A salmonella outbreak linked to cantaloupes grown in Indiana has sent three people in Tennessee to the hospital, and three other people are infected.
The identified cases are spread randomly across the state, not clustered in any one county or region, according to Shelley Walker with the Tennessee Department of Health.
The salmonella strain, which has caused illness in several states, has been linked to cantaloupes grown on one farm in southwestern Indiana, according to a news release from the health department
Tennesseans should ask about the origin of recently purchased cantaloupes and discard any from that area, the release said. Consumers can check the sticker on the cantaloupe or contact the store where they bought it to find out where came from.
Raw produce such as fruits and vegetables should be thoroughly rinsed before they are prepared or eaten, the release recommended.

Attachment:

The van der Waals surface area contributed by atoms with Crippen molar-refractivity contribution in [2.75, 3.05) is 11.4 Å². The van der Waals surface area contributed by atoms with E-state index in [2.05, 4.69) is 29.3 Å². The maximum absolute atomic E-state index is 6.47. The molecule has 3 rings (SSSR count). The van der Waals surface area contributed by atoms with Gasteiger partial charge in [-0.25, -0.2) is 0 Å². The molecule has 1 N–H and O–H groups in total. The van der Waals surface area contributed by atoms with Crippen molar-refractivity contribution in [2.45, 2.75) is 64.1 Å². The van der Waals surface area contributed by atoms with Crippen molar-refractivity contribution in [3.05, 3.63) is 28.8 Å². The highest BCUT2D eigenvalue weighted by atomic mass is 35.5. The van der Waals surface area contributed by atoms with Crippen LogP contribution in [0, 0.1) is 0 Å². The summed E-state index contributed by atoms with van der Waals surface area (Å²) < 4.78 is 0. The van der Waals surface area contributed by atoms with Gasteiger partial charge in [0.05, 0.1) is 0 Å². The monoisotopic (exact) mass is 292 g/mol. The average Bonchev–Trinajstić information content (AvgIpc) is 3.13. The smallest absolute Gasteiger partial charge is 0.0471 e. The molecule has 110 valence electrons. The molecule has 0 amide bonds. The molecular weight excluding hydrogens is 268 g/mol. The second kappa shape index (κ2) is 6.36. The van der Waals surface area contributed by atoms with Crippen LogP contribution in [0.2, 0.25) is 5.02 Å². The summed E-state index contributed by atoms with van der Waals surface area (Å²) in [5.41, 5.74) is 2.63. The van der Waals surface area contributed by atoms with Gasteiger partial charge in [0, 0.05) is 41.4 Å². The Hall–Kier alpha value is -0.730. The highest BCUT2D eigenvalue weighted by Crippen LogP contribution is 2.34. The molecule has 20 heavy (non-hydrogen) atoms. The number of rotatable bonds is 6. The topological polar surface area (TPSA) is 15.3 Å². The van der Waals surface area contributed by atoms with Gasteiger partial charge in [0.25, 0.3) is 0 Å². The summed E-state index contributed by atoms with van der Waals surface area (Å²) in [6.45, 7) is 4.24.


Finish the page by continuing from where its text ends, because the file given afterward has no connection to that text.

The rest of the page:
Anyone who gets sick after eating cantaloupes should see a health care provider, the release said.
Salmonella infections are a common cause of foodborne illness, resulting in diarrhea, fever and abdominal cramps within a couple of days of infection, the release said.
Tennessee Department of Agriculture officials are contacting retailers and distributors in Tennessee who may have received cantaloupes grown in southwestern Indiana, the release said.
Lee Pittman, president of Chattanooga-based Dixie Produce, said the company has not distributed any cantaloupes from the southwestern Indiana area.
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